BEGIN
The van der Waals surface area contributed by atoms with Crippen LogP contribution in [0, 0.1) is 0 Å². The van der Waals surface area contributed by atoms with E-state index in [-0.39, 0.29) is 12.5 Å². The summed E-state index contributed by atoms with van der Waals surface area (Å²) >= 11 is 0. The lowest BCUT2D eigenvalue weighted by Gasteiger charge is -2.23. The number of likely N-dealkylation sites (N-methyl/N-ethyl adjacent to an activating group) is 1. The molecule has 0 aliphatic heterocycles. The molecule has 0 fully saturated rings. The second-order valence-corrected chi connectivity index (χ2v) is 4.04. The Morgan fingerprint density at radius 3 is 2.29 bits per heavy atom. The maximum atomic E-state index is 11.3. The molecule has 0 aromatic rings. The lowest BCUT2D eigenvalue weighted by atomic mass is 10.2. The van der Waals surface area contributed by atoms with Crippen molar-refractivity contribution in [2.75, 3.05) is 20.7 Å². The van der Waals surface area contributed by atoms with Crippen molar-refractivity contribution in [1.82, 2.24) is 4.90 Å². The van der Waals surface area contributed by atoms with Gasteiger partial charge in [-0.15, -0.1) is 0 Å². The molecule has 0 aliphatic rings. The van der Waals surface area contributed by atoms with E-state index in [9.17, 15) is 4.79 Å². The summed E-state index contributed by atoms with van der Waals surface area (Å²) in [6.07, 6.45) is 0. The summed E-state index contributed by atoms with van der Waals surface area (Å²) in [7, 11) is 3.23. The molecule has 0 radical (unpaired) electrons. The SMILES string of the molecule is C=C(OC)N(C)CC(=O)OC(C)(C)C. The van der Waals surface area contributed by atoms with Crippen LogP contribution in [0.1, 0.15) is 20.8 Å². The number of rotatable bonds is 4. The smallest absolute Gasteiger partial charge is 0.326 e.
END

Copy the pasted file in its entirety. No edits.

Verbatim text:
The van der Waals surface area contributed by atoms with Crippen LogP contribution in [0, 0.1) is 0 Å². The van der Waals surface area contributed by atoms with E-state index in [-0.39, 0.29) is 12.5 Å². The summed E-state index contributed by atoms with van der Waals surface area (Å²) >= 11 is 0. The lowest BCUT2D eigenvalue weighted by Gasteiger charge is -2.23. The number of likely N-dealkylation sites (N-methyl/N-ethyl adjacent to an activating group) is 1. The molecule has 0 aliphatic heterocycles. The molecule has 0 fully saturated rings. The second-order valence-corrected chi connectivity index (χ2v) is 4.04. The Morgan fingerprint density at radius 3 is 2.29 bits per heavy atom. The maximum atomic E-state index is 11.3. The molecule has 0 aromatic rings. The lowest BCUT2D eigenvalue weighted by atomic mass is 10.2. The van der Waals surface area contributed by atoms with Crippen molar-refractivity contribution in [2.75, 3.05) is 20.7 Å². The van der Waals surface area contributed by atoms with Crippen molar-refractivity contribution in [1.82, 2.24) is 4.90 Å². The van der Waals surface area contributed by atoms with Gasteiger partial charge in [-0.15, -0.1) is 0 Å². The molecule has 0 aliphatic rings. The van der Waals surface area contributed by atoms with E-state index in [9.17, 15) is 4.79 Å². The summed E-state index contributed by atoms with van der Waals surface area (Å²) in [6.07, 6.45) is 0. The summed E-state index contributed by atoms with van der Waals surface area (Å²) in [7, 11) is 3.23. The molecule has 0 radical (unpaired) electrons. The SMILES string of the molecule is C=C(OC)N(C)CC(=O)OC(C)(C)C. The van der Waals surface area contributed by atoms with Crippen LogP contribution in [0.1, 0.15) is 20.8 Å². The number of rotatable bonds is 4. The smallest absolute Gasteiger partial charge is 0.326 e.